Sodium-Hydrogen Exchangers, Structure and Function in Human Health and Disease
Na+/H+ exchangers are a family of membrane proteins that exchange sodium for protons across lipid bilayers. They are widely distributed in all living cell types and are critical in several human diseases. The best known type of Na+/H+ exchanger in multicellular species is the mammalian Na+/H+ exchanger isoform 1 (NHE1). It is a plasma membrane protein that regulates intracellular pH by removing one intracellular hydrogen ion in exchange for one extracellular sodium ion. NHE1 regulates intracellular pH, but is also involved several diseases in the myocardium and in cancer, in addition to its role in cell growth, movement and differentiation. This review summarizes current knowledge of Na+/H+ exchangers, with emphasis on the most well characterized human Na+/H+ exchanger, the NHE1 isoform.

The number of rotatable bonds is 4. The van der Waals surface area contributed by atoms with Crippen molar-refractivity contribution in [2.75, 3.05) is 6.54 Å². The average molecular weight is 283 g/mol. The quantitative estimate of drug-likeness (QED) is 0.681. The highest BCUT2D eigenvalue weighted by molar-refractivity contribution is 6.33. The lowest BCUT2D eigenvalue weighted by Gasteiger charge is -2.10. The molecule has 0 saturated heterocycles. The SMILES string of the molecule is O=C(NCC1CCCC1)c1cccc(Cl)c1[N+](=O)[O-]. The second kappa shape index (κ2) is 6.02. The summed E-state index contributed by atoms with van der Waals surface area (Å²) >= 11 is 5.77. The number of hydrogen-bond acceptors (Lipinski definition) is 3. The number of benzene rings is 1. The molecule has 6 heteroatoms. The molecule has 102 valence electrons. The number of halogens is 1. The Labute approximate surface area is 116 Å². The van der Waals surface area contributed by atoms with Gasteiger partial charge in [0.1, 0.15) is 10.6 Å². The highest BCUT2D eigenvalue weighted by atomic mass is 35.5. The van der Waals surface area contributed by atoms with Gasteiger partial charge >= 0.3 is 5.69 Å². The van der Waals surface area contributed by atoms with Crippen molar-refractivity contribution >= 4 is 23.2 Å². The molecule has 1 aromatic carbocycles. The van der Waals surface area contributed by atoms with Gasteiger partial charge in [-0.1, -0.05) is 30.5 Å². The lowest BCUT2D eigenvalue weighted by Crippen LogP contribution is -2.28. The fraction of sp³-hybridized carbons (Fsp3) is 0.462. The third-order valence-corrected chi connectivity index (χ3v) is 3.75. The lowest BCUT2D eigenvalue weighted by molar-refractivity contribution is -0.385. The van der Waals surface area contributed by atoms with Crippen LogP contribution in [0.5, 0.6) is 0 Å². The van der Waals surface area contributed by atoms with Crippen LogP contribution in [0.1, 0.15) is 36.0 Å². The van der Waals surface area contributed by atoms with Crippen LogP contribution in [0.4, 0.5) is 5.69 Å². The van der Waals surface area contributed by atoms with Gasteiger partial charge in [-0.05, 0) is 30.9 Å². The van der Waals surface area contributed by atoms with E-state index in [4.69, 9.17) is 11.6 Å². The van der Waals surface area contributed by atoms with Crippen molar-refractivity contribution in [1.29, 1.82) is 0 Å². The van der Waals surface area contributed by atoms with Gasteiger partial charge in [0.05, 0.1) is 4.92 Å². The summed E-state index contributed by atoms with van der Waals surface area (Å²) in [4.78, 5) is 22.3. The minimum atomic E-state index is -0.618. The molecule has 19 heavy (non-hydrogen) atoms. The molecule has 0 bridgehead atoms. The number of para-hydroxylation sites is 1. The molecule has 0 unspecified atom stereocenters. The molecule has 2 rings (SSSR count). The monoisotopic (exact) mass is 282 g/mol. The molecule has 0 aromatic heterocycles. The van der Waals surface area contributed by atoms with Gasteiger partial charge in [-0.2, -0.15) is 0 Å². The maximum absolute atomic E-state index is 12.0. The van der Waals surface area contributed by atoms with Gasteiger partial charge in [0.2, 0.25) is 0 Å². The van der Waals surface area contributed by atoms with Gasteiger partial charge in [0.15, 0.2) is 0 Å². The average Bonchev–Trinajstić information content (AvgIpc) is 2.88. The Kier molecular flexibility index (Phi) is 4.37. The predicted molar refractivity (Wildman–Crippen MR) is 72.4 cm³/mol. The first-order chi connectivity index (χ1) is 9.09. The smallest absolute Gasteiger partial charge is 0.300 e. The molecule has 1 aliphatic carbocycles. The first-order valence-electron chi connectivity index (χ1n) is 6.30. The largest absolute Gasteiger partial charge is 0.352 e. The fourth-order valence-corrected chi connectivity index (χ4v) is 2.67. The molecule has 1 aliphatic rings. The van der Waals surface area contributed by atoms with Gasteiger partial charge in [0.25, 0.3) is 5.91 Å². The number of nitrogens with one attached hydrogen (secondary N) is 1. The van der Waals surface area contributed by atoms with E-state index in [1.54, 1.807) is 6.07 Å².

Introduction, Na+/H+ Exchangers
Na+/H+ exchangers are a class of membrane proteins that exchange Na+ for H+’s across lipid...
Research by LF in this area is supported by the Canadian Institute of Health Research. LF is supported by an Alberta Ingenuity Medical Scientist award.